Placopiscians, or "armoured fish", are a jawed fish-like animals with their head and thorax covered by articulated armoured plates. They are characterized by their bony skeleton instead of cartilage, and by a relatively stable pattern of cranial bones, rooted, medial insertion of mandibular muscle in lower jaw. The head and pectoral girdles are covered with large dermal bones. The eyeball is supported by a sclerotic ring of four small bones. The labyrinth in the inner ear contains large otoliths. The braincase, or neurocranium, is frequently divided into anterior and posterior sections divided by fissure.
Placopiscians extract oxygen from seawater as it passes over their gills, pumping water over their gills to ensure a constant supply of oxygenated water. They have an operculum, which helps them breathe without having to swim.
The respiration and circulation process begins when deoxygenated blood travels to the two-chambered heart. Here the blood is pumped to the shark's gills via the ventral aorta artery where it branches off into afferent brachial arteries. Reoxygenation takes place in the gills and the reoxygenated blood flows into the efferent brachial arteries, which come together to form the dorsal aorta. The blood flows from the dorsal aorta throughout the body. The deoxygenated blood from the body then flows through the posterior cardinal veins and enters the posterior cardinal sinuses. From there blood enters the ventricle of the heart and the cycle repeats. Placopiscians have a primitive gas-filled swim bladder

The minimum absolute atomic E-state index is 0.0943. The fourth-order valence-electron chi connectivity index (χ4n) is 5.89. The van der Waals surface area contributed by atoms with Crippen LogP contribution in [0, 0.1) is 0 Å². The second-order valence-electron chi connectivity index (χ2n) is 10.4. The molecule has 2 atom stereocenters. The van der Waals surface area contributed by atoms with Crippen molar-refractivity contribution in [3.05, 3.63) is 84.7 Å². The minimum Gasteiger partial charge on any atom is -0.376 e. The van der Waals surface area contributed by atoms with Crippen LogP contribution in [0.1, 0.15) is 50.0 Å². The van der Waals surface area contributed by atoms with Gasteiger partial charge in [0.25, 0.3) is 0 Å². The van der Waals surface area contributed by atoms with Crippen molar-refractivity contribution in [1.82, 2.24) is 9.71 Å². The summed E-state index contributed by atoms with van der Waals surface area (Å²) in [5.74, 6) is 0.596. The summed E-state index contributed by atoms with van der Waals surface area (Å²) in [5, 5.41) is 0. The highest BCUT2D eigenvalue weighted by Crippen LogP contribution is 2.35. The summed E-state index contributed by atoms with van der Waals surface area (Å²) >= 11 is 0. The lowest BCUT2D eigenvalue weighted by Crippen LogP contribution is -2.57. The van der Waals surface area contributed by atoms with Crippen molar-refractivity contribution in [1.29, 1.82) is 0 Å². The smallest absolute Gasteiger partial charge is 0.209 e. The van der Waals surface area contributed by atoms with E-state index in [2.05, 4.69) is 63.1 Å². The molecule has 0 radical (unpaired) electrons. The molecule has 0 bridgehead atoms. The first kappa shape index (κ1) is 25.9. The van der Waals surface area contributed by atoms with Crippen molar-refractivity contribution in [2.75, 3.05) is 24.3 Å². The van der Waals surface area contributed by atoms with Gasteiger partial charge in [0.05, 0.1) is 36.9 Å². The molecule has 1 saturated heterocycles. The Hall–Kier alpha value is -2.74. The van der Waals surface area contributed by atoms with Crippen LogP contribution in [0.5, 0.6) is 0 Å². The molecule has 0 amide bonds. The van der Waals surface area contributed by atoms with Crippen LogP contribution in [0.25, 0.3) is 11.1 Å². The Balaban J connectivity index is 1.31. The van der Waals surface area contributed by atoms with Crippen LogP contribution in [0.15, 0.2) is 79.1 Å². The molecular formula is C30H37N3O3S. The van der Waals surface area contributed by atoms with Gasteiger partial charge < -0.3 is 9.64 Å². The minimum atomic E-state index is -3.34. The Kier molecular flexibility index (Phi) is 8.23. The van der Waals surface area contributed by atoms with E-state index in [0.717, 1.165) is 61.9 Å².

The blood and other tissue of placopiscians is isotonic to their marine environments, allowing them to be in osmotic balance with the seawater. This adaptation prevents most species from surviving in fresh water, and they are therefore confined to a marine environment.
Placopiscians do not have teeth, but rather multiple rows of sharp silica reinforced bony plates along the edges of their upper and lower jaws.
Placopiscian fins vary considerably between species and are adapted to the lifestyle. The tail provides thrust and so speed and acceleration are dependent on tail shape. Different tail shapes have evolved in adaptation to different environments.
Placopiscians have a complex dermal corset made of flexible collagenous fibres and large silica scales and plates.
Most species are mildly homeothermic - able to maintain their body temperature above the surrounding water temperature. This is possible because of the presence of the suprahepatic rete, a counter current exchange mechanism that reduces the loss of body heat. Muscular contraction also generates a mild amount of body heat. However, this differs significantly from true homeothermy, as found in mammals and birds, in which heat is generated, maintained, and regulated by metabolic activity.
Sex is easily determined. Males have modified pelvic fins which have become a pair of claspers. The name is somewhat misleading as they are not used to hold on to the female, but fulfill the role of the mammalian penis. Most chondrpiscians lay eggs. In most of these species, the developing embryo is protected by an egg case with the consistency of leather. Sometimes these cases are corkscrewed into crevices for protection.